TikTok, the popular video-sharing app owned by the Chinese firm ByteDance, whose users are now estimated to exceed 1.5 billion worldwide, has come under harsh criticism from Sen. Mark Warner (D-Va.), chair of the Senate Intelligence Committee, who said during a Feb. 2 interview with Fox Business that his “patience is running thin” over the Biden administration’s lack of progress in determining the extent of Chinese engineers’ access to the personal data of TikTok users in the United States.
“I’ve been raising concerns about TikTok for months, and let’s go into the two concerns I have. One, the amount of data that TikTok is collecting, since so many of our users are kids, on our kids, that that data resides in China. And even though TikTok has said that’s not the case, there have been constant examples where it has been proven that Chinese engineers are still getting access to that data.”
The second area of concern that Warner raised has to do with TikTok’s corporate leadership dictating the content that comes before users’ eyes.
“My concern, since every company in China now has to owe its first allegiance, not to shareholders or customers, but to the Communist Party. The Communist Party could say, well, we don’t want to show any videos that are all flattering to Taiwan, or we want to make sure any video about Taiwan only shows Taiwan as part of China. So the ability to use this as a misinformation or propaganda piece is huge.”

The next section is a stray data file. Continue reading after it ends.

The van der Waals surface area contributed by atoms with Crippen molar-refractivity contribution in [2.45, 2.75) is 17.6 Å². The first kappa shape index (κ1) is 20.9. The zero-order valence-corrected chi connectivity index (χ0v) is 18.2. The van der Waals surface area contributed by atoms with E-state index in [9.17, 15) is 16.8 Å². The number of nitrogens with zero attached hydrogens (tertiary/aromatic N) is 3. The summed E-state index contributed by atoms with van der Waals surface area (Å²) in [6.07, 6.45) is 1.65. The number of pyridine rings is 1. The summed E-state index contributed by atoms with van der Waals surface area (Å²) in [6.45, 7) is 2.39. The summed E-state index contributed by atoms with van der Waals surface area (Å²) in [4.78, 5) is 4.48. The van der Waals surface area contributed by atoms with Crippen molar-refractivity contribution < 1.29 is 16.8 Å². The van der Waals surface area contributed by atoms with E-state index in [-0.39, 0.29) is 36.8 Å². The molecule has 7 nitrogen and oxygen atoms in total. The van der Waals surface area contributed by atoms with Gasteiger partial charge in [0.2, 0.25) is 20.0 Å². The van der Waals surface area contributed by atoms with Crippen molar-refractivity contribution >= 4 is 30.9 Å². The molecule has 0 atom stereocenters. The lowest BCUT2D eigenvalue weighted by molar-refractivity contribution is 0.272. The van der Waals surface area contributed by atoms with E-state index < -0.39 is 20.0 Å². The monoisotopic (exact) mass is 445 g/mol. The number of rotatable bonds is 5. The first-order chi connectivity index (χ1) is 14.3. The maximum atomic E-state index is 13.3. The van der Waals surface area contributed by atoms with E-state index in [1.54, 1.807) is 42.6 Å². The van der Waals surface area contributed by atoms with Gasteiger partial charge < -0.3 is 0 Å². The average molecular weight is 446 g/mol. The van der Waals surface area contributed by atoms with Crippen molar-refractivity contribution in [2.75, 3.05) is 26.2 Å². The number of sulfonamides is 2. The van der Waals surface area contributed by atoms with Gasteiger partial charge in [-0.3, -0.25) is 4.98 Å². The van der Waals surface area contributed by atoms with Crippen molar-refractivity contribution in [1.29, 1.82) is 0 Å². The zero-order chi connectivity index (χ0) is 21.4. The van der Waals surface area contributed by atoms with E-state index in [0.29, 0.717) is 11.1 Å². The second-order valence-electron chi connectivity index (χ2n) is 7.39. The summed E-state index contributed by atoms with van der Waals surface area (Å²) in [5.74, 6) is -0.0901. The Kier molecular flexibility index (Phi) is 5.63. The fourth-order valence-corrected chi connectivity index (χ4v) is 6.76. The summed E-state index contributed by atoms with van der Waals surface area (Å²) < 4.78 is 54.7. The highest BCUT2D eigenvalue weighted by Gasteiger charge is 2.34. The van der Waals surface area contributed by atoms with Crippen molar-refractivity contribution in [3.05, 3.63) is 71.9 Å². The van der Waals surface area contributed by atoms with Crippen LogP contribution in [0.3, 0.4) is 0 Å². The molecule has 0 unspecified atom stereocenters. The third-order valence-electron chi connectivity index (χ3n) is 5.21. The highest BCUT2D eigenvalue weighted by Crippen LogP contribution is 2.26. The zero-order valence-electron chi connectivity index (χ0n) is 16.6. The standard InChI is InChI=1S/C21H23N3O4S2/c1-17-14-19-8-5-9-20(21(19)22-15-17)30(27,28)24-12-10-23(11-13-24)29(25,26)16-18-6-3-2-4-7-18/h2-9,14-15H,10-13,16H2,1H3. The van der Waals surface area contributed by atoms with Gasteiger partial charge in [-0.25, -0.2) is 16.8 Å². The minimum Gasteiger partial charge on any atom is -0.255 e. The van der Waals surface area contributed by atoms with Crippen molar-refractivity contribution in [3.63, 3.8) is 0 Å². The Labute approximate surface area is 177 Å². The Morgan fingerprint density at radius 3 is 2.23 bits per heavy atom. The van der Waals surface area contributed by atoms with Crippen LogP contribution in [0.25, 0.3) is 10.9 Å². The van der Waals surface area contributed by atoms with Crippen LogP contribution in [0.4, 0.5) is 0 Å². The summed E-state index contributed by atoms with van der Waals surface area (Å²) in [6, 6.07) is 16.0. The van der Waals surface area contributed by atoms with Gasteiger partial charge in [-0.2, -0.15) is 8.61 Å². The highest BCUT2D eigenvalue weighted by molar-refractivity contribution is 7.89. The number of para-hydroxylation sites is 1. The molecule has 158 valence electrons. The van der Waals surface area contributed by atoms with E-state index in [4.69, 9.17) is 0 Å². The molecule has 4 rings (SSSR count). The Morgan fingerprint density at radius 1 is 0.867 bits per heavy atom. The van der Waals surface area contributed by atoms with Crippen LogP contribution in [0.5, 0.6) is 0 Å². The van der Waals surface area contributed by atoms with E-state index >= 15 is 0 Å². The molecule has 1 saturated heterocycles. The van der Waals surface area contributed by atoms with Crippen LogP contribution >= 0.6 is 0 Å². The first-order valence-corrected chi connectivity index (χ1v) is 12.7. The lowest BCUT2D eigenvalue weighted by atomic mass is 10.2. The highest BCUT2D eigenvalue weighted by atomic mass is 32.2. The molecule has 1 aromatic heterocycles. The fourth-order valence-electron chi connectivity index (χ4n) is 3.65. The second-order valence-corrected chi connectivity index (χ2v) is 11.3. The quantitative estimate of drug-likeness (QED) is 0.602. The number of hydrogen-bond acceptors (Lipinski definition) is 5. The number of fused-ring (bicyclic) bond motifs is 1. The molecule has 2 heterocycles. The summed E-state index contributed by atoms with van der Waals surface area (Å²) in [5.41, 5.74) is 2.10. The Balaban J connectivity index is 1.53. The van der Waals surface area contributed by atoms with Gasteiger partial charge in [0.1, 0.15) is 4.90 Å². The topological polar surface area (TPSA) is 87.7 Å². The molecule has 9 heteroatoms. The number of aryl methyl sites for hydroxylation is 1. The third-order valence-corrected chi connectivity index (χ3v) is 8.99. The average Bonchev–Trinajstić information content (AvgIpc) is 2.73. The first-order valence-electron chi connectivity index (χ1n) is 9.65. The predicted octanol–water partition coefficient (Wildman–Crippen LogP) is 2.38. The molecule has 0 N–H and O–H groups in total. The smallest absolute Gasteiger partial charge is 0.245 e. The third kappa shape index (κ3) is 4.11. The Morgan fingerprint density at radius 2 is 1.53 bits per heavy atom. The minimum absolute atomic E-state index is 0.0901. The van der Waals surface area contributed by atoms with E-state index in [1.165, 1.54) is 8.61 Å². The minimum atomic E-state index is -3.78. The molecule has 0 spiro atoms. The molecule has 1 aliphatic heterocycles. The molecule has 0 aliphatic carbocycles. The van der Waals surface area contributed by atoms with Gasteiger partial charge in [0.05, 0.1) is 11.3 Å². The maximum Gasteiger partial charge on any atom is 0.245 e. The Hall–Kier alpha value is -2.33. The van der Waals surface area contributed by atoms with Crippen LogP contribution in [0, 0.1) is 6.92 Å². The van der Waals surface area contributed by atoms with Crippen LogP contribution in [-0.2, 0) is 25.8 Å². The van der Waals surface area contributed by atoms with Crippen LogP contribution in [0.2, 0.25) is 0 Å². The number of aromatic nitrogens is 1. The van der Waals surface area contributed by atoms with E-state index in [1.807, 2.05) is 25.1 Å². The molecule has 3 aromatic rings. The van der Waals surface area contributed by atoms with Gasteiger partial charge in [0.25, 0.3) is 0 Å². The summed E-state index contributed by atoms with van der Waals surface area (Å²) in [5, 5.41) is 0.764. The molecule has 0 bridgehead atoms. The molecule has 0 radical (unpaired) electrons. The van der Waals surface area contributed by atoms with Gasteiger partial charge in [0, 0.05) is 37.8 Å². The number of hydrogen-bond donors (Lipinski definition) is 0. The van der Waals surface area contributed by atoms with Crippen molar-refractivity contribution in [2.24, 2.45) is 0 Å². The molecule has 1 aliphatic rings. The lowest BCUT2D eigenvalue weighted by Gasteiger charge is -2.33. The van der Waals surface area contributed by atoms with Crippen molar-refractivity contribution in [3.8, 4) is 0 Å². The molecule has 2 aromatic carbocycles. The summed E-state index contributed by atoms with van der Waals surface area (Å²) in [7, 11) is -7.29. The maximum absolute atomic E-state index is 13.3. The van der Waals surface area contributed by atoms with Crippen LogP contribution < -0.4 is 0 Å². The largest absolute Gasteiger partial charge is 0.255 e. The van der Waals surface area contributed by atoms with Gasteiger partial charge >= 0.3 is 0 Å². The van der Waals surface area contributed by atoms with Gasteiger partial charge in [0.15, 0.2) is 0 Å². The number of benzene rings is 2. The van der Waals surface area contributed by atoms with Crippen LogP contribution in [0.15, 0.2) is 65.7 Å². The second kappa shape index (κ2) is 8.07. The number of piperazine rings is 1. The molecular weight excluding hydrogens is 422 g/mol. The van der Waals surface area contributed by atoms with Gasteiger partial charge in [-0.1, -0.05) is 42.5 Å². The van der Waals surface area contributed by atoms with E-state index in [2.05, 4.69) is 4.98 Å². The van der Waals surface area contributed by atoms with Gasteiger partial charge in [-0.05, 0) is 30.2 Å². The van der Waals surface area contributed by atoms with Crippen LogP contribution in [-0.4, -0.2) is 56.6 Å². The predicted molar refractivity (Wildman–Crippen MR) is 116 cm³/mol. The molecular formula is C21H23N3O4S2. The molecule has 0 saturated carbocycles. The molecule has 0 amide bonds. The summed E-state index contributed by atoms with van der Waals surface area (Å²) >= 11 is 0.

Warner went on to express his doubts that the Committee on Foreign Investment in the United States (CFIUS) is up to the task of overseeing how and for what ends TikTok is used here. Having conducted a review of the app for two years, he said, CFIUS has still not arrived at clear and reliable conclusions or offered useful guidance about TikTok.
“There are some legal problems even there. But if this was easy, I think the Justice Department and Treasury would have come up with a solution. On these technology problems where if the source code still resides in China and if the engineers are updating these applications—they’re not static—on a regular basis, where are those upgrades coming from?” Warner asked.
“I’m willing to give TikTok and Biden administration the chance to make the case, but my patience is running thin,” he added.
Warner noted that other lawmakers, including Sen. Michael Bennett (D-Colo.) and several governors, have concluded that the risks posed by TikTok are too great and the app should not be available to U.S. users. Addressing the problems and resolving the national security issues would be a tall order, he acknowledged.
“I’m not saying it’s impossible to have a technology proposition here that could separate, but it’s a big, big hill to climb. And that’s why I think we need, again, a firmer legal basis to go forward, not just on TikTok,” the senator said.
TikTok had already come under scrutiny in recent months for its alleged spreading of disinformation related to the Ukraine war. In March 2022, journalism watchdog NewsGuard published an extensive report presenting its findings that both pro-Ukrainian and pro-Kremlin propaganda of dubious veracity had circulated via the platform.
“TikTok continues to be fertile ground for dangerous disinformation, fed to a young audience,” the report stated.
The Epoch Times has reached out to TikTok for comment.